The same undercover officer calls the cellphone number she got during
the initial buy. At first, the big man on the block is hesitant about
the deal, suggesting, ironically, that he has to be careful because
the cops busted him recently.

Eventually he agrees to meet again near the Odeon Theatre. This time
the female officer buys $20 of heroin. She also buys $40 of crack cocaine.

Officers follow the track-suit trafficker to an alcove near the Casa
Nova Cafe on Johnson Street, where he makes a hand-off motion to
another man who comes out of the Street Link shelter.

A squad of uniformed bike officers moves in and arrests track-suit man
and his girlfriend. They don't find any drugs. Later, the Strike Force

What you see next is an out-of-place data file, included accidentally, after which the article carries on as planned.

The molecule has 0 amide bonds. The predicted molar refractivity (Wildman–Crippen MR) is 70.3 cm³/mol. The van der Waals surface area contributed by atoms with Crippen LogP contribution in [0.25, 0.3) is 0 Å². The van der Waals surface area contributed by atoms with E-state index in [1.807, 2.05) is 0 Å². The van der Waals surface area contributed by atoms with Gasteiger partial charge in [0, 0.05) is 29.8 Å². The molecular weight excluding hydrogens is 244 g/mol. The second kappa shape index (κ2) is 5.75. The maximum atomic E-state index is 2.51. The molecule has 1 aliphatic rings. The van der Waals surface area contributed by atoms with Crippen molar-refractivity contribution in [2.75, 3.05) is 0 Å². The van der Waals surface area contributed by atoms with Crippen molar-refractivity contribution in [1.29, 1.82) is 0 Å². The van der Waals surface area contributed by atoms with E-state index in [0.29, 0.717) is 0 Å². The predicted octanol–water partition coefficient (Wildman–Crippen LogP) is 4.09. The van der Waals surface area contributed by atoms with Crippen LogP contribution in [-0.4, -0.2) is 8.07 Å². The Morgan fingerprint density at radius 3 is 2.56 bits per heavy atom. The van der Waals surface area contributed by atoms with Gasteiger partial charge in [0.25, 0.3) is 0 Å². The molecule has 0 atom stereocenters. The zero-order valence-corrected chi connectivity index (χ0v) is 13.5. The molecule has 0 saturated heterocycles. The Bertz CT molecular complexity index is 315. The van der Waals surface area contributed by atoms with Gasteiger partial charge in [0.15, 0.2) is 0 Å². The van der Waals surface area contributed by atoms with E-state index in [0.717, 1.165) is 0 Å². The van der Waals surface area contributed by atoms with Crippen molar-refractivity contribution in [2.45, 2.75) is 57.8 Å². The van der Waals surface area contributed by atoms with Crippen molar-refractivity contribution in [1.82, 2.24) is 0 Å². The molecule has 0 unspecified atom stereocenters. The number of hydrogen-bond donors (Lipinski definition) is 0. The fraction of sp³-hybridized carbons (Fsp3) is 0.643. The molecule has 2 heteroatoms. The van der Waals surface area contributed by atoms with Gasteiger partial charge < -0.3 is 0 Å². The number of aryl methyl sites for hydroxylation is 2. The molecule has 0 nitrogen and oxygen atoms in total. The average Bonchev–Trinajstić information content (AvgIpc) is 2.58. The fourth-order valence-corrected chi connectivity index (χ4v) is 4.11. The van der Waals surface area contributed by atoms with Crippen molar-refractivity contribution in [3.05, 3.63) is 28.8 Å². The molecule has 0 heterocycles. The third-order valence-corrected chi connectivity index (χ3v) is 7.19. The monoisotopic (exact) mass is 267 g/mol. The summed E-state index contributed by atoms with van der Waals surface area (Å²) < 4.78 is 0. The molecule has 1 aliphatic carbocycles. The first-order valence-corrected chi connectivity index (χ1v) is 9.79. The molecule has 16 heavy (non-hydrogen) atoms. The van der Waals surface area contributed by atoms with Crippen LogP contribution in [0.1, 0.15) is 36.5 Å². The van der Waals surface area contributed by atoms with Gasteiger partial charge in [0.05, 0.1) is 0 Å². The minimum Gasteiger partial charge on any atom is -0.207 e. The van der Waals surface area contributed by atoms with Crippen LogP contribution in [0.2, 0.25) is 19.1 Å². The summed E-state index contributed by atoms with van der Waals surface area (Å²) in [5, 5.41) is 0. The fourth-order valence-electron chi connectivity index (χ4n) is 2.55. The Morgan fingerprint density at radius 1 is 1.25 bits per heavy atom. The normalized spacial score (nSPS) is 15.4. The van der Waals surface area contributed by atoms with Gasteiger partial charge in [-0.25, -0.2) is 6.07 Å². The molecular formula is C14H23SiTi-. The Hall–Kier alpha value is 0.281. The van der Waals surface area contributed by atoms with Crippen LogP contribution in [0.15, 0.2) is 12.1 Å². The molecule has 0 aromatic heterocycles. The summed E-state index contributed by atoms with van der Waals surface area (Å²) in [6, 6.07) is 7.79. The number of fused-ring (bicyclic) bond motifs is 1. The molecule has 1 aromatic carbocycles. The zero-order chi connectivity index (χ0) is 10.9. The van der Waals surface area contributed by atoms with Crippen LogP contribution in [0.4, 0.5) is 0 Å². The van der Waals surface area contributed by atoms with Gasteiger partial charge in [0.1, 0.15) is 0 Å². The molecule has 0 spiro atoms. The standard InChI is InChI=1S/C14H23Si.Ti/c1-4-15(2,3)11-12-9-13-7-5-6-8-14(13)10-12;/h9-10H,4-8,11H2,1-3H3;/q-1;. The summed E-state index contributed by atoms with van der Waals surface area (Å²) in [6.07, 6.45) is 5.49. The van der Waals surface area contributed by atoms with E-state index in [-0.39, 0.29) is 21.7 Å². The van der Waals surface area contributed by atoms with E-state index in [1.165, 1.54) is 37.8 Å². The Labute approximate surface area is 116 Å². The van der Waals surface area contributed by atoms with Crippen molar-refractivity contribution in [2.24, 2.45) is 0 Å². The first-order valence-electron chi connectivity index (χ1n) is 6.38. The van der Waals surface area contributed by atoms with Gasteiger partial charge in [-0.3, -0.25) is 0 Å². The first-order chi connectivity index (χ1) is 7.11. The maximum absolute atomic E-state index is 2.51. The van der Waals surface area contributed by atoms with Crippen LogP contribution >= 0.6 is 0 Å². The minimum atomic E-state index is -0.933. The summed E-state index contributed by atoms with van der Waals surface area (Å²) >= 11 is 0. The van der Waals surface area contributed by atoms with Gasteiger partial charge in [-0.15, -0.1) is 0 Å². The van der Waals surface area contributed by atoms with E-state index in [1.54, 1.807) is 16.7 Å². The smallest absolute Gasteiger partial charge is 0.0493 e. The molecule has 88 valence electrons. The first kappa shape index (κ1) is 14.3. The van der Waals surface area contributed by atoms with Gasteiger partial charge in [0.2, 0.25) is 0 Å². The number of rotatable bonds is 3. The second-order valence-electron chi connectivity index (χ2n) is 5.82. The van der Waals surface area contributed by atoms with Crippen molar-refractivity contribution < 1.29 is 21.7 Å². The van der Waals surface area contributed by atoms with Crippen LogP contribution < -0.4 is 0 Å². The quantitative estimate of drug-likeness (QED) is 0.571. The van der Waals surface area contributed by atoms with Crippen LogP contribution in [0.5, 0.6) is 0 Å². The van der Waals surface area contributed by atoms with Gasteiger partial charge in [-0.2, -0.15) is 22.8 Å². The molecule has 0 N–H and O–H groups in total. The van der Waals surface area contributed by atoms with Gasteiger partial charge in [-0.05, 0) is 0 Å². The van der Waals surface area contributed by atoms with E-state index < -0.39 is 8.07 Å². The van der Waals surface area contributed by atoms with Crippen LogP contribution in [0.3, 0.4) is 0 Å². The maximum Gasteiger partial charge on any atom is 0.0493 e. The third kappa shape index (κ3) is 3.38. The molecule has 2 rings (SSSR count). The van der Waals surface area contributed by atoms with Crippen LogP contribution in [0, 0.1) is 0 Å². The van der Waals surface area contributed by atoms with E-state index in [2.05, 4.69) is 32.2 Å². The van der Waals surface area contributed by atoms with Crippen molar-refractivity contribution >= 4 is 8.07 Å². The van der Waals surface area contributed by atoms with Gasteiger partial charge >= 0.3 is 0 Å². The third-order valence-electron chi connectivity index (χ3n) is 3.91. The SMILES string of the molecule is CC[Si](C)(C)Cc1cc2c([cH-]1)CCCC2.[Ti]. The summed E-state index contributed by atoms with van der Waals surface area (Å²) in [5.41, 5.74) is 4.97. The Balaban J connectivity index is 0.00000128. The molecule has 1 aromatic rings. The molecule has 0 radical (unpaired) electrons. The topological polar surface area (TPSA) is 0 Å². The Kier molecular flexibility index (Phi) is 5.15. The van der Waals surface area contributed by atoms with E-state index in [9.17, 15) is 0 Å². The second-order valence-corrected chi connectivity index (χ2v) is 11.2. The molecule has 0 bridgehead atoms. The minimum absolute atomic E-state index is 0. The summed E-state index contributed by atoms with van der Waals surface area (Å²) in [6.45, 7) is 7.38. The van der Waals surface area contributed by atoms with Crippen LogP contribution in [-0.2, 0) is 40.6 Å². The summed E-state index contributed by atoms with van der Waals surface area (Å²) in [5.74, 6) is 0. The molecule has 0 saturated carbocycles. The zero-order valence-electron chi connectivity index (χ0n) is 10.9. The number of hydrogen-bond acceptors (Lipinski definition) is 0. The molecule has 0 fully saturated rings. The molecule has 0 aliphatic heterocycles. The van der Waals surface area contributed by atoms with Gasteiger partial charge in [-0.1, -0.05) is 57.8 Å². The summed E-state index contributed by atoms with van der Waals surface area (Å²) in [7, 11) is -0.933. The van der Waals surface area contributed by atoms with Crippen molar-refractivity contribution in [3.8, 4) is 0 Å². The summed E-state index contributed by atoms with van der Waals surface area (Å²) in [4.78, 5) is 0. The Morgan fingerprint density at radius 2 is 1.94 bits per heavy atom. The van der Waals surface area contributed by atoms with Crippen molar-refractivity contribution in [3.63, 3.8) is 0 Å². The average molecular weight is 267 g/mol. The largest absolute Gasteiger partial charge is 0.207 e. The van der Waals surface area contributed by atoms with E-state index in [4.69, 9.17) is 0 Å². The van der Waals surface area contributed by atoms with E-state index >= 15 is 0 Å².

members surmise he may have been carrying the crack cocaine in his
mouth and swallowed the baggies. It's an old street technique to evade
police, because the baggies are resistant to the stomach's acid and
the whole package can be discharged from the body later.

Nonetheless, they charge the man with two counts of trafficking drugs.
As well, police charge the middleman, whom they have arrested numerous
times before.

"We see the same faces over and over again," says King. "But the goal
of this project is to put a dent in the repeat offenders."

"Will someone else come along and take their place? Sure they will,"
added another of the department's deep undercover officers, who spends
much of his time dealing with drug issues. "But you will see a
short-term effect in the downtown core.

"The streets will be cleaner."